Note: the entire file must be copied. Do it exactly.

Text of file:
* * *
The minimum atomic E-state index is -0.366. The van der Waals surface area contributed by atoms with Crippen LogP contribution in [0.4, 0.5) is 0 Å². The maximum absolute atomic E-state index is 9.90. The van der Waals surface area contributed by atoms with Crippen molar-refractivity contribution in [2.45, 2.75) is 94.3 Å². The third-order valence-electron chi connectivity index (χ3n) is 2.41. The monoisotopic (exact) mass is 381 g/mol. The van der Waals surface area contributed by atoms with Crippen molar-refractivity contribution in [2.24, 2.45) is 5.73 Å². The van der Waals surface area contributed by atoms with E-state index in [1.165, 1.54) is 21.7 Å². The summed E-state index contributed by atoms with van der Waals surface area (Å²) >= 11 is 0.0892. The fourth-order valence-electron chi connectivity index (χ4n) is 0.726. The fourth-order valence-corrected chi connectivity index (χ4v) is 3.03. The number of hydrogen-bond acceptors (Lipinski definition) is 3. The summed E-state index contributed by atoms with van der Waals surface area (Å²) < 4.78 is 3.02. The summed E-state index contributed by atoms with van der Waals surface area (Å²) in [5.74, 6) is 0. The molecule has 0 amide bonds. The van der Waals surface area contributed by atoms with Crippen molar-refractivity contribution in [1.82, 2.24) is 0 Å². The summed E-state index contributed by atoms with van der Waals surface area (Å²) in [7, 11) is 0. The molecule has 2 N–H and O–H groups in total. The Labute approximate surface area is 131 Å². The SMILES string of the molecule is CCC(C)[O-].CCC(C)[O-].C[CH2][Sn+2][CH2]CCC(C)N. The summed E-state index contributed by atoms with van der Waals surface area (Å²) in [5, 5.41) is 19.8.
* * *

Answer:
The minimum atomic E-state index is -0.366. The van der Waals surface area contributed by atoms with Crippen LogP contribution in [0.4, 0.5) is 0 Å². The maximum absolute atomic E-state index is 9.90. The van der Waals surface area contributed by atoms with Crippen molar-refractivity contribution in [2.45, 2.75) is 94.3 Å². The third-order valence-electron chi connectivity index (χ3n) is 2.41. The monoisotopic (exact) mass is 381 g/mol. The van der Waals surface area contributed by atoms with Crippen molar-refractivity contribution in [2.24, 2.45) is 5.73 Å². The van der Waals surface area contributed by atoms with E-state index in [1.165, 1.54) is 21.7 Å². The summed E-state index contributed by atoms with van der Waals surface area (Å²) >= 11 is 0.0892. The fourth-order valence-electron chi connectivity index (χ4n) is 0.726. The fourth-order valence-corrected chi connectivity index (χ4v) is 3.03. The number of hydrogen-bond acceptors (Lipinski definition) is 3. The summed E-state index contributed by atoms with van der Waals surface area (Å²) < 4.78 is 3.02. The summed E-state index contributed by atoms with van der Waals surface area (Å²) in [5.74, 6) is 0. The molecule has 0 amide bonds. The van der Waals surface area contributed by atoms with Crippen molar-refractivity contribution in [1.82, 2.24) is 0 Å². The summed E-state index contributed by atoms with van der Waals surface area (Å²) in [7, 11) is 0. The molecule has 2 N–H and O–H groups in total. The Labute approximate surface area is 131 Å². The SMILES string of the molecule is CCC(C)[O-].CCC(C)[O-].C[CH2][Sn+2][CH2]CCC(C)N. The summed E-state index contributed by atoms with van der Waals surface area (Å²) in [5, 5.41) is 19.8.